The Next Frontier in Food: FDA Regulation of Genetically Engineered Animals
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CitationPeter George Dickos, The Next Frontier in Food: FDA Regulation of Genetically Engineered Animals (May 2011).
AbstractGenetically engineered (GE) animals designed for human use, whether to be eaten as food, to produce drugs, or to be enjoyed as pets, carry the potential for enormous benefits and enormous harm. Currently, the Food and Drug Administration’s (FDA) 2009 Final Guidance on GE animals demonstrates that agency believes it may regulate all GE animals regardless of their use under its authority to regulate new animal drugs (NADs), but that it will selectively use its enforcement discretion over only some categories of those animals (primarily those intended for food or to producer drugs). It has also taken the position that the GE nature of an animal for food in itself does not necessitate labeling of the food product, the same position it took for GE crops. In the last few years, it has declined to regulate a GE fish intended for use as a pet, has approved a new animal drug application (NADA) for a GE goat intended to produce a human drug, and is currently considering approval of a GE fish intended to be marketed as food. An examination of these examples demonstrates that the 2009 Guidance is flawed in its approach and underlying assumptions, and that the use of the NAD scheme to regulate this fundamentally new type of animal is inappropriate. FDA’s approach thus far results in insufficient and opaque inquiries into the safety of the GE animal to humans, the animal, and the environment, and vests too much power in the agency’s discretion, rendering its decisions effectively judicially unreviewable. The best solution to this problem would be for Congress to institute a comprehensive statutory and regulatory scheme to govern GE animals, giving FDA authorization to regulate GE animals in a way more tailored to the unique issues they present, vesting in the Environmental Protection Agency authorization to conduct the relevant environmental inquiries, and mandating the labeling of food from GE animals. Such an approach would be more in line with the underlying science of GE, and would restore public trust in FDA’s assurances of the safety of their food and drugs.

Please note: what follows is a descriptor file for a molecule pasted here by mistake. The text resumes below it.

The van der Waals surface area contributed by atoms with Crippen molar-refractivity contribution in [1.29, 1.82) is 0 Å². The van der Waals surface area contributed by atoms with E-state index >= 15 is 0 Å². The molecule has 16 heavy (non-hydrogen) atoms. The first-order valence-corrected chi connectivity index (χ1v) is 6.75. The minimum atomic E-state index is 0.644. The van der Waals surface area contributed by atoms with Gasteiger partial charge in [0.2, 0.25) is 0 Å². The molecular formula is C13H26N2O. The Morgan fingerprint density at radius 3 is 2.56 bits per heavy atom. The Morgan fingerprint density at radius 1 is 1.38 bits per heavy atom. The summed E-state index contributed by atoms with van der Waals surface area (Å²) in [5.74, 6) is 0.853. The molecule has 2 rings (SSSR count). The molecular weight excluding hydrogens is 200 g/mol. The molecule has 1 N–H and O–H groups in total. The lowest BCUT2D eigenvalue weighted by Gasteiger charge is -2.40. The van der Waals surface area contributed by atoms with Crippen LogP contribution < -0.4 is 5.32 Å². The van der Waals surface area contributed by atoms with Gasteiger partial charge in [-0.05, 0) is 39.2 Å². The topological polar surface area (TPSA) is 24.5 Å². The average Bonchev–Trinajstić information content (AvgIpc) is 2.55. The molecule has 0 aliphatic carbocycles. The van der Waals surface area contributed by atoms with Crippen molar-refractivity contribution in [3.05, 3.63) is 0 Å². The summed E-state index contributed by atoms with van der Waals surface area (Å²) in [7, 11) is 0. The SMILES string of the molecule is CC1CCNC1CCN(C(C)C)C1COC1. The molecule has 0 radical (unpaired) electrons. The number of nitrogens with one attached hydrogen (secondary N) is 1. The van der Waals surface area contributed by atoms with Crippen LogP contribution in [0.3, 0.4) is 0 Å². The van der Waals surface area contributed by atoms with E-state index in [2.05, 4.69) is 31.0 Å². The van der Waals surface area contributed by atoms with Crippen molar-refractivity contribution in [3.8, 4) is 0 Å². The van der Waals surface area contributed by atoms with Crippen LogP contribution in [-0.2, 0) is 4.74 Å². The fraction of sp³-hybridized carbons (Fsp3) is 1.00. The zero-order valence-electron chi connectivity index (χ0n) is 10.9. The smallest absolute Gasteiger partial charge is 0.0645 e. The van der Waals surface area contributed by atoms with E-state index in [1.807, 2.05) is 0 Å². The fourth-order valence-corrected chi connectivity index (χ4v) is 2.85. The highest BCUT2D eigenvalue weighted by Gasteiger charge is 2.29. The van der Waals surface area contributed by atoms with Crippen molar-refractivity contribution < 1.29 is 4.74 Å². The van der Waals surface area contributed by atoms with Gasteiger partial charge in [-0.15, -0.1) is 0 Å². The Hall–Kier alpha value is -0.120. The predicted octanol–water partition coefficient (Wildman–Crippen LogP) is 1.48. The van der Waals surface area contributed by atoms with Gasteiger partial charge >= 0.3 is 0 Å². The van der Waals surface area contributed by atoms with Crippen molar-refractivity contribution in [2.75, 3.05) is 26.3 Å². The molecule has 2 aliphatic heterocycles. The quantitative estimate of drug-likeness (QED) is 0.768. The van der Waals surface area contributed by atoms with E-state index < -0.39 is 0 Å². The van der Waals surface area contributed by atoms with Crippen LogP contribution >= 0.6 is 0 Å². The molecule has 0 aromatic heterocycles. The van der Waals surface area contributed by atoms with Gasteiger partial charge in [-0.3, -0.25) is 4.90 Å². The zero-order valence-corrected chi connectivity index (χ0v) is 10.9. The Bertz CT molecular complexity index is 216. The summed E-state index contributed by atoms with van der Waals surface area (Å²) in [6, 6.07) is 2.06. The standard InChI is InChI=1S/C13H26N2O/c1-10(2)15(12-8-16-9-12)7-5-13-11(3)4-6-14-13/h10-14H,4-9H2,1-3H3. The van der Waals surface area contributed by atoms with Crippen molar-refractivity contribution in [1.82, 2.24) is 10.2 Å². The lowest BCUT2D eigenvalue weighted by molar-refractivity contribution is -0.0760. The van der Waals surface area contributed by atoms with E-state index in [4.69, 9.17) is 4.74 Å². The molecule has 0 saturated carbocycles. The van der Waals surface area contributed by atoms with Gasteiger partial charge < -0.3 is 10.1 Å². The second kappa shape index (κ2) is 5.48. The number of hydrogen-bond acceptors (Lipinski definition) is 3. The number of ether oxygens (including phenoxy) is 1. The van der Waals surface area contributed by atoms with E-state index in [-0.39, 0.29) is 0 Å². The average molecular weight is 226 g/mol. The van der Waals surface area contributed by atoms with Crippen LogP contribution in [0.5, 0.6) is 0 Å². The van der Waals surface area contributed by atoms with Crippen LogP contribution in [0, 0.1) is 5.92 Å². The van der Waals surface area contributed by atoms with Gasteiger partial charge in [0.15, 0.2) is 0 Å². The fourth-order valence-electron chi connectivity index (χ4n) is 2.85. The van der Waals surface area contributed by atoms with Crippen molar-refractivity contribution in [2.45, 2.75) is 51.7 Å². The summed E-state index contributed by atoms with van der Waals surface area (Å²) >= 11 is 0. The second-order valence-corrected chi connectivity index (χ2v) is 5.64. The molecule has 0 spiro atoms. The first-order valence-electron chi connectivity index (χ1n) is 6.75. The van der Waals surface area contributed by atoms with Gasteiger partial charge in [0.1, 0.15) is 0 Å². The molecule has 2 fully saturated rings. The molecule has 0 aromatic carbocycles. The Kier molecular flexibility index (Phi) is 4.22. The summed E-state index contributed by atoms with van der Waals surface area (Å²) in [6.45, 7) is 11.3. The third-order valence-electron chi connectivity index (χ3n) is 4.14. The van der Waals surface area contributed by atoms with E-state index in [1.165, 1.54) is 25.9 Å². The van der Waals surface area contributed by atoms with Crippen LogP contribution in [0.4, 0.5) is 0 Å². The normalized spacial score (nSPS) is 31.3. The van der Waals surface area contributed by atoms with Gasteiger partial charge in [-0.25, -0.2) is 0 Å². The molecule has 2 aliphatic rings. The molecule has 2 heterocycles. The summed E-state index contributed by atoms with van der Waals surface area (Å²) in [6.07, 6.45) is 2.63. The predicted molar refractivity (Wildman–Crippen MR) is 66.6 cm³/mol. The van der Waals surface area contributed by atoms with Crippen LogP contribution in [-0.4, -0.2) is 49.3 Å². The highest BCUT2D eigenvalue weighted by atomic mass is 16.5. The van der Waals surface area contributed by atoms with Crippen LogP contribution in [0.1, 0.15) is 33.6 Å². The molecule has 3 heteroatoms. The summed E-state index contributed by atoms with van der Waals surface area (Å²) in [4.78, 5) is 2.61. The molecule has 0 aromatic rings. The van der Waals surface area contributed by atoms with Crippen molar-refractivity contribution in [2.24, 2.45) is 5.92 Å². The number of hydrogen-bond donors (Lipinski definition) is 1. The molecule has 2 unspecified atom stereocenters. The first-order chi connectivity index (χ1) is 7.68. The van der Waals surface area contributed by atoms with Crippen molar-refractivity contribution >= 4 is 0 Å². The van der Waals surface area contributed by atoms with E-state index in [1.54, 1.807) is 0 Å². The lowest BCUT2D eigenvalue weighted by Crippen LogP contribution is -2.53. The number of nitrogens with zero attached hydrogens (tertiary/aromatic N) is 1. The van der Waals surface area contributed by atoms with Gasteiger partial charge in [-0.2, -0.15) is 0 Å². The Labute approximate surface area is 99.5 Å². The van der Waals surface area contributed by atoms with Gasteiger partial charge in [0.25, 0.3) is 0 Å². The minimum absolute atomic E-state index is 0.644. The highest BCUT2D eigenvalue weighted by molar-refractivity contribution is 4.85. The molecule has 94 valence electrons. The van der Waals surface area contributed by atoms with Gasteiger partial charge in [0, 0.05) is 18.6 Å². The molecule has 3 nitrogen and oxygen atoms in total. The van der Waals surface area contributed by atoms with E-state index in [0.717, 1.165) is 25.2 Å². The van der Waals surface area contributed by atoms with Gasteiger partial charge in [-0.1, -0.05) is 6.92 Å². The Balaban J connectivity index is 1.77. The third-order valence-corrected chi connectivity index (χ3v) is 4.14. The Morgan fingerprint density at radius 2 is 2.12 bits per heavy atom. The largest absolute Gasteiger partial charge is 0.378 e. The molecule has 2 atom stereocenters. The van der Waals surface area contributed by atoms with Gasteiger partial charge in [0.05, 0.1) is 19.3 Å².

Citable link to this pagehttp://nrs.harvard.edu/urn-3:HUL.InstRepos:8789565
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